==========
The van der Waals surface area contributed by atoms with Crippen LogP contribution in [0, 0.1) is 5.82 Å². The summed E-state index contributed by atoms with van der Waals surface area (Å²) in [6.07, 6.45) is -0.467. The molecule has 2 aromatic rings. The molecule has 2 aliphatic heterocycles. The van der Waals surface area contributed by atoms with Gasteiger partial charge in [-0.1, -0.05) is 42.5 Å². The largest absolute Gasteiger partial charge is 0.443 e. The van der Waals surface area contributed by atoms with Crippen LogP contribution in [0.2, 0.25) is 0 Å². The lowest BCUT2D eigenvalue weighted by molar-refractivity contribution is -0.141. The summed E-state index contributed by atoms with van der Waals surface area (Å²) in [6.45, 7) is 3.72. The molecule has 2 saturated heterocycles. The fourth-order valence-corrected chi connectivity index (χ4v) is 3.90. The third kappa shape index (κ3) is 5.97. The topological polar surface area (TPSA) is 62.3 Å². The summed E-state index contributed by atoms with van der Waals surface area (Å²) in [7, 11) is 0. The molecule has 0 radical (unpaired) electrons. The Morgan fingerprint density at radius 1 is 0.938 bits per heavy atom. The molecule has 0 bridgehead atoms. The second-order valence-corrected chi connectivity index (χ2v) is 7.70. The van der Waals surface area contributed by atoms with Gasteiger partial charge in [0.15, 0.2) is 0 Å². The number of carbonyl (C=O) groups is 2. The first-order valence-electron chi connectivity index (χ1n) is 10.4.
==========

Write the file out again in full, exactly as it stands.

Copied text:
The van der Waals surface area contributed by atoms with Crippen LogP contribution in [0, 0.1) is 5.82 Å². The summed E-state index contributed by atoms with van der Waals surface area (Å²) in [6.07, 6.45) is -0.467. The molecule has 2 aromatic rings. The molecule has 2 aliphatic heterocycles. The van der Waals surface area contributed by atoms with Gasteiger partial charge in [-0.1, -0.05) is 42.5 Å². The largest absolute Gasteiger partial charge is 0.443 e. The van der Waals surface area contributed by atoms with Crippen LogP contribution in [0.2, 0.25) is 0 Å². The lowest BCUT2D eigenvalue weighted by molar-refractivity contribution is -0.141. The summed E-state index contributed by atoms with van der Waals surface area (Å²) in [6.45, 7) is 3.72. The molecule has 2 saturated heterocycles. The fourth-order valence-corrected chi connectivity index (χ4v) is 3.90. The third kappa shape index (κ3) is 5.97. The topological polar surface area (TPSA) is 62.3 Å². The summed E-state index contributed by atoms with van der Waals surface area (Å²) in [7, 11) is 0. The molecule has 0 radical (unpaired) electrons. The Morgan fingerprint density at radius 1 is 0.938 bits per heavy atom. The molecule has 0 bridgehead atoms. The second-order valence-corrected chi connectivity index (χ2v) is 7.70. The van der Waals surface area contributed by atoms with Gasteiger partial charge in [0.15, 0.2) is 0 Å². The number of carbonyl (C=O) groups is 2. The first-order valence-electron chi connectivity index (χ1n) is 10.4.